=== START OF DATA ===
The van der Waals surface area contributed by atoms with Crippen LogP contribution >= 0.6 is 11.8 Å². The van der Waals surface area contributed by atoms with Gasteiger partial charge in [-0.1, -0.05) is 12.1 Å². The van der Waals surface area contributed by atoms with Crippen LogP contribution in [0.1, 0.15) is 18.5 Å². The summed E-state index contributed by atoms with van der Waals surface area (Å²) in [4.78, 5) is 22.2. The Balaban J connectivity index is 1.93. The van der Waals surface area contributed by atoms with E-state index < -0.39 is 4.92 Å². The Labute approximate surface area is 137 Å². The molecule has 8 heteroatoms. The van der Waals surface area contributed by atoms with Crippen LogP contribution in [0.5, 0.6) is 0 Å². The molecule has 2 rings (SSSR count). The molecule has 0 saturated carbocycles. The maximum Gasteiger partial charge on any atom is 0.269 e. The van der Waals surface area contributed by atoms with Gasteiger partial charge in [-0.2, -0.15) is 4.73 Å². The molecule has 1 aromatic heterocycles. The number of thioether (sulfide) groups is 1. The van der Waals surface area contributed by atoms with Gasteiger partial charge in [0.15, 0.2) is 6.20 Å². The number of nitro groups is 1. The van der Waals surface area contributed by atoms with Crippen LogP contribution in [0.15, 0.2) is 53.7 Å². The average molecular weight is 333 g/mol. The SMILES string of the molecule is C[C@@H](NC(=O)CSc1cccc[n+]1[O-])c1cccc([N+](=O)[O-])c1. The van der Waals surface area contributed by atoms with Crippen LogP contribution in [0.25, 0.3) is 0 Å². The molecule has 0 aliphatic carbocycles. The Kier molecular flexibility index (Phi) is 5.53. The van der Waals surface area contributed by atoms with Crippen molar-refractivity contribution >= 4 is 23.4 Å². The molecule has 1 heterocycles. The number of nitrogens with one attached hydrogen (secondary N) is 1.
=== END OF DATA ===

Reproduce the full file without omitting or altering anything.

The van der Waals surface area contributed by atoms with Crippen LogP contribution >= 0.6 is 11.8 Å². The van der Waals surface area contributed by atoms with Gasteiger partial charge in [-0.1, -0.05) is 12.1 Å². The van der Waals surface area contributed by atoms with Crippen LogP contribution in [0.1, 0.15) is 18.5 Å². The summed E-state index contributed by atoms with van der Waals surface area (Å²) in [4.78, 5) is 22.2. The Balaban J connectivity index is 1.93. The van der Waals surface area contributed by atoms with E-state index < -0.39 is 4.92 Å². The Labute approximate surface area is 137 Å². The molecule has 8 heteroatoms. The van der Waals surface area contributed by atoms with Crippen LogP contribution in [0.5, 0.6) is 0 Å². The molecule has 2 rings (SSSR count). The molecule has 0 saturated carbocycles. The maximum Gasteiger partial charge on any atom is 0.269 e. The van der Waals surface area contributed by atoms with Gasteiger partial charge in [-0.2, -0.15) is 4.73 Å². The molecule has 1 aromatic heterocycles. The number of thioether (sulfide) groups is 1. The van der Waals surface area contributed by atoms with Gasteiger partial charge in [0.15, 0.2) is 6.20 Å². The number of nitro groups is 1. The van der Waals surface area contributed by atoms with Crippen LogP contribution in [0.15, 0.2) is 53.7 Å². The average molecular weight is 333 g/mol. The SMILES string of the molecule is C[C@@H](NC(=O)CSc1cccc[n+]1[O-])c1cccc([N+](=O)[O-])c1. The van der Waals surface area contributed by atoms with Crippen LogP contribution in [0.25, 0.3) is 0 Å². The molecule has 0 aliphatic carbocycles. The Kier molecular flexibility index (Phi) is 5.53. The van der Waals surface area contributed by atoms with Crippen molar-refractivity contribution >= 4 is 23.4 Å². The molecule has 1 heterocycles. The number of nitrogens with one attached hydrogen (secondary N) is 1.